Shiloh's food pantry is one of 742 emergency food providers within New York City's five boroughs, according to the Food Bank report entitled “Serving Under Stress Post-Recession: the state of food pantries and soup kitchens today.” Because of a shrinkage of resources, this is a 25% drop from the 989 available in 2007.
Hunger is not only a local issue, but a national issue. The 2008 economic crisis paired with lower Federal spending on social services to create an environment of national food insecurity. According to the U.S. Department of Agriculture, approximately one in seven households in America were food insecure in 2010.
In the international issue is how many immigrants to the United States get caught between a drop in the job market here and the dependence on their remittances by their family back home. African immigrants, for example, are thought of as the “Big Men” who give pride and help to the people back home. If they go back, it is to disgrace and, maybe, ruin; and a return to the U.S. is hard legally. They are too proud to ask for help, so only culturally knowledgeable emergency food providers can figure out a way to help before the Africans (mainly men) end up on the street.
There is a positive dimension to the somber situation.
Hunger brings together the faith-based and secular groups
Religious and secular groups have teamed up to address food insecurity in the city. In a welcome pause in the culture wars, their antagonisms were put aside in favor of an idiom both understand: feeding the hungry.
The evangelical organization Here’s Life Inner City distributes hundreds of thousands of pounds of food through their church and ministry partners in the city. Notable secular organizations that help meet the food needs of vulnerable NYC communities include City Harvest and the Food Bank for New York City.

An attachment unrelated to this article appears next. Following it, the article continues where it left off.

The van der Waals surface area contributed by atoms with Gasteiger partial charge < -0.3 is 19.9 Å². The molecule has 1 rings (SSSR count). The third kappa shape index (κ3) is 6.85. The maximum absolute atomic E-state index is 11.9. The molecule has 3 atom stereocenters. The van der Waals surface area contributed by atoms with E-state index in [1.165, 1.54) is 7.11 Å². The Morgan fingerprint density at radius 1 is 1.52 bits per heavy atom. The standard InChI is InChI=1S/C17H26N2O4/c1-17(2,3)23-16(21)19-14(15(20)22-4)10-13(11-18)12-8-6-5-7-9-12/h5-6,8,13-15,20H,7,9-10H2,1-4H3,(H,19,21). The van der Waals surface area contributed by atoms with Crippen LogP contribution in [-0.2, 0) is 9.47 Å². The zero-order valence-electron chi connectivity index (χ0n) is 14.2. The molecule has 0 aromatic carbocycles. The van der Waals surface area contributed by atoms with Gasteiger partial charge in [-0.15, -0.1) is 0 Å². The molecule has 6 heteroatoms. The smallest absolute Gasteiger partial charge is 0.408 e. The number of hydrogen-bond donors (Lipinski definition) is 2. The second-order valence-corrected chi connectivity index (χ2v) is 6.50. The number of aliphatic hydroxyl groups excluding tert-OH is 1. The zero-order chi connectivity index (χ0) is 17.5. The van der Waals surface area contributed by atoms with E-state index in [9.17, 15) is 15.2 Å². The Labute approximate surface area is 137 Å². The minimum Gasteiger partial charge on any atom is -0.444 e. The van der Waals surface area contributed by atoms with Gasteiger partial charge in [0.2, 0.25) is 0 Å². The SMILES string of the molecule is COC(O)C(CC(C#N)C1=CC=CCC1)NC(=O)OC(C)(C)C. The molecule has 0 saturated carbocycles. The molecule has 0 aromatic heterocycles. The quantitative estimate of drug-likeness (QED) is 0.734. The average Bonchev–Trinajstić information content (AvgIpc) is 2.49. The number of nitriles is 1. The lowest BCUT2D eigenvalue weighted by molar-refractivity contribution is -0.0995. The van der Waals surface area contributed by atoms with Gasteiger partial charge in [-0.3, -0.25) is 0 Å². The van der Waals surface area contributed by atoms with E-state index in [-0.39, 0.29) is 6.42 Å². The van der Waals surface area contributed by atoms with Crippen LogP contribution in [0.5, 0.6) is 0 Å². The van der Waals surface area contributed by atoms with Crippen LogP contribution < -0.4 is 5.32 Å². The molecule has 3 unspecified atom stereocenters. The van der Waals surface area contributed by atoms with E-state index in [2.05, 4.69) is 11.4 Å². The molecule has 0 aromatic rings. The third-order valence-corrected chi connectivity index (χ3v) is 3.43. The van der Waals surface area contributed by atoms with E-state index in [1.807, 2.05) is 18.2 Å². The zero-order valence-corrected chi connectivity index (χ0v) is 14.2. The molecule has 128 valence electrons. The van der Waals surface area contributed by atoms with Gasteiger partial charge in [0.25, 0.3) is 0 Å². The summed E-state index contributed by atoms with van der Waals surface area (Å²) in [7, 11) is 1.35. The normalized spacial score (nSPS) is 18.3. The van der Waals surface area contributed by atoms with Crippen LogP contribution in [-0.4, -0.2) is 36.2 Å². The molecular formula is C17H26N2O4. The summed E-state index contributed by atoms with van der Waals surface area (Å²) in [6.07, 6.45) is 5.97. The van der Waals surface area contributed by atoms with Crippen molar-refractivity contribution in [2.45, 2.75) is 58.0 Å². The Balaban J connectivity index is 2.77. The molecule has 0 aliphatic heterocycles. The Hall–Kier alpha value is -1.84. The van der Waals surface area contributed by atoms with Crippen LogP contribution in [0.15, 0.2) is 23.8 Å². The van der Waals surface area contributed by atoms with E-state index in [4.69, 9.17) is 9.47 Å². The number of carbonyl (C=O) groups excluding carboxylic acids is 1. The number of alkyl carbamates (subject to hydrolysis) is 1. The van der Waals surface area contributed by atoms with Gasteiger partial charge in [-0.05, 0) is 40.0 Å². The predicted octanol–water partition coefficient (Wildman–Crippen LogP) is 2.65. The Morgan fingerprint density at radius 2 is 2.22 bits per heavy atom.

By acting as middle men, these nonprofit organizations collect perfectly edible leftovers from restaurants, corporate cafeterias, grocers, growers and manufacturers to distribute to food pantries, soup kitchens, and community centers throughout the city.
The faith based groups act as the main food outlets for both the religious and secular non-profit suppliers. More than two thirds of emergency food programs on the ground are faith-based and run predominately by a staff of committed volunteers.
In Shiloh, the number of volunteers ranges week to week. Sometimes only five people show up, other times there are twenty. On average, the volunteers dedicate about sixty hours per week cutting, organizing, bagging, and distributing food. Local groceries pay about $8 per hour for sacking groceries, so that means at a minimum the church volunteers are investing $480 per week of labor value into food services for the needy community members. That’s about $25,000 per year.
Shiloh’s boxes of produce and canned goods come from City Harvest, United Way, and the Food Bank for New York City. Food shipments arrive as early as Monday. Then, Tuesday and Wednesday are reserved for cutting and bagging. On Thursday the pantry is opened. On Friday, the last of the clean-up takes place. In other words, maintaining Shiloh's pantry is a week-long initiative that is primarily led by a volunteer Sister Peterson.
She's a strong woman with a no-nonsense attitude. Born into an Episcopalian family in Montserrat, an island in the Caribbean, Sister Peterson came to the U.S. in 1977 and became an Adventist in 1985. Lifting heavy crates and giving orders never seem to never tire her.
“Whoever comes, if they have time, they can participate. The time isn't theirs, the time belongs to God. If they have it, they need to give it back. If you can't abide by that, then don't volunteer,” she declared. She runs a tight ship.
With all the fruits and vegetables, Shiloh's pantry looked more like a warehouse operated by Fresh Direct rather than a church donation center. Considering its location on Eastern Parkway, the large storage and kitchen space would probably rent out for about $220,000 per year. In total the church food bank is providing over $1 million a year in social welfare to Crown Heights.
The tomatoes and cantaloupes may have dents here and there, but the products in Shiloh's pantry during our surprise visits were of exceptional quality. It was like going grocery shopping in an upscale Manhattan supermarket. The overall healthy harvest made Shiloh a tremendous resource for the needy in the Crown Heights community, which is considered by experts as a food desert.